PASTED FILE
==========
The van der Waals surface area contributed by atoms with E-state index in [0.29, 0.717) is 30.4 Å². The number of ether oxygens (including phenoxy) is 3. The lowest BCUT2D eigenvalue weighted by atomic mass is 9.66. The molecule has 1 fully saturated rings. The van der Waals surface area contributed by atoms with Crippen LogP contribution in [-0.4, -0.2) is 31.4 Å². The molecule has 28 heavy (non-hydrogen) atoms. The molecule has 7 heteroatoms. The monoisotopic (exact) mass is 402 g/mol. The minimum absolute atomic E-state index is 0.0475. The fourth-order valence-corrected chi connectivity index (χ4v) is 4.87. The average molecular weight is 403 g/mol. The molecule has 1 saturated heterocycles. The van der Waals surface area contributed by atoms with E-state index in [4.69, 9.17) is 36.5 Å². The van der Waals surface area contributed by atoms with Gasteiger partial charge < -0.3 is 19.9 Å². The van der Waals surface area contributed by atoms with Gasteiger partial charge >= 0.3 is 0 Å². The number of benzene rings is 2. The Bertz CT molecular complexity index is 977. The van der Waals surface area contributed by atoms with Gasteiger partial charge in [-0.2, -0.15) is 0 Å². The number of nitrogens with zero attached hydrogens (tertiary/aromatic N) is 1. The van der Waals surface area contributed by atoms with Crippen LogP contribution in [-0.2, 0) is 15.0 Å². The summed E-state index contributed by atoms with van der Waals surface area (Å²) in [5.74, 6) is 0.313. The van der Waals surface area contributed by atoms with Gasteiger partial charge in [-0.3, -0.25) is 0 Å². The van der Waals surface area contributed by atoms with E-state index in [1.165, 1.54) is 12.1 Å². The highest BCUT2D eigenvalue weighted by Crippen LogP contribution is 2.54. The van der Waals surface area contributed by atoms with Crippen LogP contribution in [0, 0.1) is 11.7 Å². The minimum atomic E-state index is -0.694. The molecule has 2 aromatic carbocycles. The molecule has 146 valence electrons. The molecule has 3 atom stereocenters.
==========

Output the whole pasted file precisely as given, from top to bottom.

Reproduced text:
The van der Waals surface area contributed by atoms with E-state index in [0.29, 0.717) is 30.4 Å². The number of ether oxygens (including phenoxy) is 3. The lowest BCUT2D eigenvalue weighted by atomic mass is 9.66. The molecule has 1 fully saturated rings. The van der Waals surface area contributed by atoms with Crippen LogP contribution in [-0.4, -0.2) is 31.4 Å². The molecule has 28 heavy (non-hydrogen) atoms. The molecule has 7 heteroatoms. The monoisotopic (exact) mass is 402 g/mol. The minimum absolute atomic E-state index is 0.0475. The fourth-order valence-corrected chi connectivity index (χ4v) is 4.87. The average molecular weight is 403 g/mol. The molecule has 1 saturated heterocycles. The van der Waals surface area contributed by atoms with E-state index in [4.69, 9.17) is 36.5 Å². The van der Waals surface area contributed by atoms with Gasteiger partial charge < -0.3 is 19.9 Å². The van der Waals surface area contributed by atoms with Gasteiger partial charge >= 0.3 is 0 Å². The number of benzene rings is 2. The Bertz CT molecular complexity index is 977. The van der Waals surface area contributed by atoms with Gasteiger partial charge in [-0.2, -0.15) is 0 Å². The number of nitrogens with zero attached hydrogens (tertiary/aromatic N) is 1. The van der Waals surface area contributed by atoms with Crippen LogP contribution in [-0.2, 0) is 15.0 Å². The summed E-state index contributed by atoms with van der Waals surface area (Å²) in [5.74, 6) is 0.313. The van der Waals surface area contributed by atoms with Gasteiger partial charge in [-0.3, -0.25) is 0 Å². The van der Waals surface area contributed by atoms with E-state index in [1.165, 1.54) is 12.1 Å². The highest BCUT2D eigenvalue weighted by Crippen LogP contribution is 2.54. The van der Waals surface area contributed by atoms with Crippen LogP contribution in [0, 0.1) is 11.7 Å². The minimum atomic E-state index is -0.694. The molecule has 2 aromatic carbocycles. The molecule has 146 valence electrons. The molecule has 3 atom stereocenters.